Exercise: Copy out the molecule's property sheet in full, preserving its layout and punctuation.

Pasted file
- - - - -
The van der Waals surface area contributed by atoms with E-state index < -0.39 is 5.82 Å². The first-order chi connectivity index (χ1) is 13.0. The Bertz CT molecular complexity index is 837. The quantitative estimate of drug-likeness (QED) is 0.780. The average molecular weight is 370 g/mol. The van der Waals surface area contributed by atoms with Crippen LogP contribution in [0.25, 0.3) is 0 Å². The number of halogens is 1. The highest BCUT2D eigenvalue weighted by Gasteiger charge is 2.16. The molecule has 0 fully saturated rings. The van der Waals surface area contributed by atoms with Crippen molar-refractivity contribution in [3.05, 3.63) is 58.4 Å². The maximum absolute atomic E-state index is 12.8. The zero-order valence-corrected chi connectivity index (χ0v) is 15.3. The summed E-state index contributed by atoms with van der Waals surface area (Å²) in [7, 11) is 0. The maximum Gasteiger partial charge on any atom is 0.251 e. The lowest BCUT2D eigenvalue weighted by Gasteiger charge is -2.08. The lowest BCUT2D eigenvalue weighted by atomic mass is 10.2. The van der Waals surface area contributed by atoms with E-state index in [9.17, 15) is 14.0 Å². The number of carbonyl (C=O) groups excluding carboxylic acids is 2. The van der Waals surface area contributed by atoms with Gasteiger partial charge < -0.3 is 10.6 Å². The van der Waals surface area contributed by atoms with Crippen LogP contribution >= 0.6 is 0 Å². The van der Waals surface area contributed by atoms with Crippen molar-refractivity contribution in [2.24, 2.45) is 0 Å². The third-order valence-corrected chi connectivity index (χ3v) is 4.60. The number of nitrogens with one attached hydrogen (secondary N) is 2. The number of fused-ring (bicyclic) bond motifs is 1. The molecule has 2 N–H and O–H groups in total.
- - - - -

The van der Waals surface area contributed by atoms with E-state index < -0.39 is 5.82 Å². The first-order chi connectivity index (χ1) is 13.0. The Bertz CT molecular complexity index is 837. The quantitative estimate of drug-likeness (QED) is 0.780. The average molecular weight is 370 g/mol. The van der Waals surface area contributed by atoms with Crippen LogP contribution in [0.25, 0.3) is 0 Å². The number of halogens is 1. The highest BCUT2D eigenvalue weighted by Gasteiger charge is 2.16. The molecule has 0 fully saturated rings. The van der Waals surface area contributed by atoms with Crippen molar-refractivity contribution in [3.05, 3.63) is 58.4 Å². The maximum absolute atomic E-state index is 12.8. The zero-order valence-corrected chi connectivity index (χ0v) is 15.3. The summed E-state index contributed by atoms with van der Waals surface area (Å²) in [7, 11) is 0. The maximum Gasteiger partial charge on any atom is 0.251 e. The lowest BCUT2D eigenvalue weighted by Gasteiger charge is -2.08. The lowest BCUT2D eigenvalue weighted by atomic mass is 10.2. The van der Waals surface area contributed by atoms with E-state index in [9.17, 15) is 14.0 Å². The number of carbonyl (C=O) groups excluding carboxylic acids is 2. The van der Waals surface area contributed by atoms with Gasteiger partial charge < -0.3 is 10.6 Å². The van der Waals surface area contributed by atoms with Crippen LogP contribution >= 0.6 is 0 Å². The van der Waals surface area contributed by atoms with Crippen molar-refractivity contribution in [2.24, 2.45) is 0 Å². The third-order valence-corrected chi connectivity index (χ3v) is 4.60. The number of nitrogens with one attached hydrogen (secondary N) is 2. The number of fused-ring (bicyclic) bond motifs is 1. The molecule has 2 N–H and O–H groups in total.